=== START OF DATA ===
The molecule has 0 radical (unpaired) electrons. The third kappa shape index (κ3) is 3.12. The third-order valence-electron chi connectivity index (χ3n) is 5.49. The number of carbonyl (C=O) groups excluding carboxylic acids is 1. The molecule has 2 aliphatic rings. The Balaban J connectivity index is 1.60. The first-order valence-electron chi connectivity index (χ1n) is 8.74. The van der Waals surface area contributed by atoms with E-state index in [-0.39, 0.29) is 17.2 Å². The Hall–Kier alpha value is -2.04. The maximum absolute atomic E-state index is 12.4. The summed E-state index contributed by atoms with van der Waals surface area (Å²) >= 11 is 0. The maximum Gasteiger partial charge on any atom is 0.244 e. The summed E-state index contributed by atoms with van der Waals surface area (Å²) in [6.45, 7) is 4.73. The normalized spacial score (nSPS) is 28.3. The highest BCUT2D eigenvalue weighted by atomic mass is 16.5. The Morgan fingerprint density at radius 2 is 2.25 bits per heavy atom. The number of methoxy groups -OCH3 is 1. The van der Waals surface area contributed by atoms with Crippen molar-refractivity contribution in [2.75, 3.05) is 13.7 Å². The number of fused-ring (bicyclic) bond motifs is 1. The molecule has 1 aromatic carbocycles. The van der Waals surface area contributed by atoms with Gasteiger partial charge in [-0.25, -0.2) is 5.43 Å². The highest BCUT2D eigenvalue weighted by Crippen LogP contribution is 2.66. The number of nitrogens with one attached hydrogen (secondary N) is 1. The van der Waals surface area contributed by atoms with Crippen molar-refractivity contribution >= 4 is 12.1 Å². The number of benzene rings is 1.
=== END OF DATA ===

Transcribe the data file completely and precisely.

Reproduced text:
The molecule has 0 radical (unpaired) electrons. The third kappa shape index (κ3) is 3.12. The third-order valence-electron chi connectivity index (χ3n) is 5.49. The number of carbonyl (C=O) groups excluding carboxylic acids is 1. The molecule has 2 aliphatic rings. The Balaban J connectivity index is 1.60. The first-order valence-electron chi connectivity index (χ1n) is 8.74. The van der Waals surface area contributed by atoms with E-state index in [-0.39, 0.29) is 17.2 Å². The Hall–Kier alpha value is -2.04. The maximum absolute atomic E-state index is 12.4. The summed E-state index contributed by atoms with van der Waals surface area (Å²) >= 11 is 0. The maximum Gasteiger partial charge on any atom is 0.244 e. The summed E-state index contributed by atoms with van der Waals surface area (Å²) in [6.45, 7) is 4.73. The normalized spacial score (nSPS) is 28.3. The highest BCUT2D eigenvalue weighted by atomic mass is 16.5. The Morgan fingerprint density at radius 2 is 2.25 bits per heavy atom. The number of methoxy groups -OCH3 is 1. The van der Waals surface area contributed by atoms with Crippen molar-refractivity contribution in [2.75, 3.05) is 13.7 Å². The number of fused-ring (bicyclic) bond motifs is 1. The molecule has 1 aromatic carbocycles. The van der Waals surface area contributed by atoms with Gasteiger partial charge in [-0.25, -0.2) is 5.43 Å². The highest BCUT2D eigenvalue weighted by Crippen LogP contribution is 2.66. The number of nitrogens with one attached hydrogen (secondary N) is 1. The van der Waals surface area contributed by atoms with Crippen molar-refractivity contribution >= 4 is 12.1 Å². The number of benzene rings is 1.